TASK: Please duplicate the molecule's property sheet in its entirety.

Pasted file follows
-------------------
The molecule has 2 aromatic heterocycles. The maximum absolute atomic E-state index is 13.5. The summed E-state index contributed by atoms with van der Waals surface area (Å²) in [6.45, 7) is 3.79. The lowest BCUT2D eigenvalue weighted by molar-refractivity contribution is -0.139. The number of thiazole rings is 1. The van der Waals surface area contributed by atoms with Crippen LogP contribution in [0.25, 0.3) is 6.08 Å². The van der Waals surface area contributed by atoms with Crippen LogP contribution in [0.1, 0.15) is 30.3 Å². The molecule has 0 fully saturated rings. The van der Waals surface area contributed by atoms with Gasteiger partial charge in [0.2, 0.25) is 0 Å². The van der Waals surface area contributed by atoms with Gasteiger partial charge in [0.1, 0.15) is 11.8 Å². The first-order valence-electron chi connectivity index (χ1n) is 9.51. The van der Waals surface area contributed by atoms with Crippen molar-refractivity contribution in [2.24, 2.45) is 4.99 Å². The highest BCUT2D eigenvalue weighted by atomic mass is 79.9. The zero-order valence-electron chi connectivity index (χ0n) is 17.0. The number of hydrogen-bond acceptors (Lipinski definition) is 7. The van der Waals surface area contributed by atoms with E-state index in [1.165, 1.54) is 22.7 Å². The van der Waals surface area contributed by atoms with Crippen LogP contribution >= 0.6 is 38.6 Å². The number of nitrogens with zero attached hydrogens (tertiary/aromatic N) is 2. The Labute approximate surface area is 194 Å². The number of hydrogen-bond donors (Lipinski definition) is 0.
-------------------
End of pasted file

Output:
The molecule has 2 aromatic heterocycles. The maximum absolute atomic E-state index is 13.5. The summed E-state index contributed by atoms with van der Waals surface area (Å²) in [6.45, 7) is 3.79. The lowest BCUT2D eigenvalue weighted by molar-refractivity contribution is -0.139. The number of thiazole rings is 1. The van der Waals surface area contributed by atoms with Crippen LogP contribution in [0.25, 0.3) is 6.08 Å². The van der Waals surface area contributed by atoms with Crippen LogP contribution in [0.1, 0.15) is 30.3 Å². The molecule has 0 fully saturated rings. The van der Waals surface area contributed by atoms with Gasteiger partial charge in [0.2, 0.25) is 0 Å². The van der Waals surface area contributed by atoms with Gasteiger partial charge in [0.1, 0.15) is 11.8 Å². The first-order valence-electron chi connectivity index (χ1n) is 9.51. The van der Waals surface area contributed by atoms with Crippen molar-refractivity contribution in [2.24, 2.45) is 4.99 Å². The highest BCUT2D eigenvalue weighted by atomic mass is 79.9. The zero-order valence-electron chi connectivity index (χ0n) is 17.0. The number of hydrogen-bond acceptors (Lipinski definition) is 7. The van der Waals surface area contributed by atoms with E-state index in [1.165, 1.54) is 22.7 Å². The van der Waals surface area contributed by atoms with Crippen LogP contribution >= 0.6 is 38.6 Å². The number of nitrogens with zero attached hydrogens (tertiary/aromatic N) is 2. The Labute approximate surface area is 194 Å². The number of hydrogen-bond donors (Lipinski definition) is 0.